In the courts below it has been held that the platform which here collapsed was not a scaffold within the meaning of section 240. With this view we concur ( Welk v. Jackson Architectural Iron Works, 184 N.Y. 519; Wright v. Smith, 152 App. Div. 476; Brady v. Pennsylvania Steel Co., 134 App. Div. 372; note Adelstein v. Roebling Constr. Co., 95 Misc. 125). This formwork was not intended as a place of work but, on the contrary, consisted of the work itself (cf. Burnstein v. Haas, 272 App. Div. 1051, affd. 298 N.Y. 596).
Taking up the issue of negligence, however, we are of the view that the evidence of the conversation had with Paterno relative to proceeding without supports of any kind might well, to a jury, have constituted an assurance of safety ( Zurich Gen. Accident Liability Ins. Co. v. Childs Co., 253 N.Y. 324) and, even more important, an assumption of direct control over the particular work in progress ( Hanley v. Central Sav. Bank, 255 App. Div. 542, affd. 280 N.Y. 734). Implicit in the verdict — which followed a fair and comprehensive charge to which no material exception was noted — are findings that the conversation recited by plaintiff's witness did, in fact, occur; that defendant's employee was negligent in giving plaintiff a direction to work under an assurance of safety when he knew or should have known that a dangerous condition existed; and that the plaintiff, in reliance thereon, was free from contributory negligence.
By the same token, defendant's contention that plaintiff was guilty of contributory negligence as a matter of law cannot be sustained. It appears established that when a person in the capacity of a superior assumes control over a workman on a job and directs him to proceed under circumstances recognizable as dangerous, the subordinate workman has little, if any, choice in the matter but to obey it and, if he stays within the limits of the superior's instructions and is injured, he may not be penalized by a claim of contributory negligence as a matter of law. While, with the Labor Law aside, this issue remains in the case (cf. Koenig v. Patrick Constr. Corp., 298 N.Y. 313) it survives as a question of fact for the jury ( Thomas v. Solvay Process Co., 216 N.Y. 265; Zurich Gen. Accident Liability Ins. Co. v. Childs Co., supra).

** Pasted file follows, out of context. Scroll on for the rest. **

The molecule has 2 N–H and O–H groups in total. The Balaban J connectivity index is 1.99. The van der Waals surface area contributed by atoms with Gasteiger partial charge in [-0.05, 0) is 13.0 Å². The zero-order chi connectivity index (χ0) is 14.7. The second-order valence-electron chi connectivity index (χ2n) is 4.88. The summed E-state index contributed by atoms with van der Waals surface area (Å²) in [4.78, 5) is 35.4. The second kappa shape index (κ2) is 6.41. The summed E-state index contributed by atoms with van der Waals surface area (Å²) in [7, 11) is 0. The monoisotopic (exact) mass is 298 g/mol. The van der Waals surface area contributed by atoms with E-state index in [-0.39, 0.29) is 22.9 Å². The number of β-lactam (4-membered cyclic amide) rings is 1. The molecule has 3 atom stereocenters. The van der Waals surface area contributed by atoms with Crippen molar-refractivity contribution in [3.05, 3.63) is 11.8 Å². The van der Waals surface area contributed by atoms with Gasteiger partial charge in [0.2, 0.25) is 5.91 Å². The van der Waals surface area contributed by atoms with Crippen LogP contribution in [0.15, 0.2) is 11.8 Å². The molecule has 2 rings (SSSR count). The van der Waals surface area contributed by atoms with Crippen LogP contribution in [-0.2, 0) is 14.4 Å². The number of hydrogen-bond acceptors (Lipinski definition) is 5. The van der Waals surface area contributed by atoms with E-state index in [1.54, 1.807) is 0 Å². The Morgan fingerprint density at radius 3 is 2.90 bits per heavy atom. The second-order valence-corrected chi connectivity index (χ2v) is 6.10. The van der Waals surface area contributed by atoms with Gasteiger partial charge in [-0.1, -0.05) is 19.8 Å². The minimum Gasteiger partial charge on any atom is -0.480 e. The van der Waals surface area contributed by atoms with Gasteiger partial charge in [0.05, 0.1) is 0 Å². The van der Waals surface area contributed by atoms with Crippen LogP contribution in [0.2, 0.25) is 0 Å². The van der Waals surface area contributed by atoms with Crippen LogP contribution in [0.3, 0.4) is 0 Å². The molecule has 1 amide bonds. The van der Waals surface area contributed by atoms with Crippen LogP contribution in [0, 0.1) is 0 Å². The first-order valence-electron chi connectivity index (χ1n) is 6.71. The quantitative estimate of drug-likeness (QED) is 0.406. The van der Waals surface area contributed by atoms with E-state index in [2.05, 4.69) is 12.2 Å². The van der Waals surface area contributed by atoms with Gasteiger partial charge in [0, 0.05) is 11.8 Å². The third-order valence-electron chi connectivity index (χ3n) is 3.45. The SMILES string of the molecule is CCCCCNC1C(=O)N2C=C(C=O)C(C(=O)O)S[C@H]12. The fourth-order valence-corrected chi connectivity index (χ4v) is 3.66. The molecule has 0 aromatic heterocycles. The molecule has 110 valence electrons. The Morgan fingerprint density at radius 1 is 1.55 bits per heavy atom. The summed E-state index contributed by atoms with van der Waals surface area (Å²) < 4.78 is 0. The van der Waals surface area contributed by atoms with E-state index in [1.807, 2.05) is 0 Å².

Since the reversal in the Appellate Division of the judgment against Cauldwell was on "the law and the facts" we may order a new trial (Civ. Prac. Act, § 602).
The judgments should be reversed and a new trial granted, with costs to abide the event.
LOUGHRAN, Ch. J., LEWIS, CONWAY, DESMOND, FULD and FROESSEL, JJ., concur.
Judgments reversed, etc.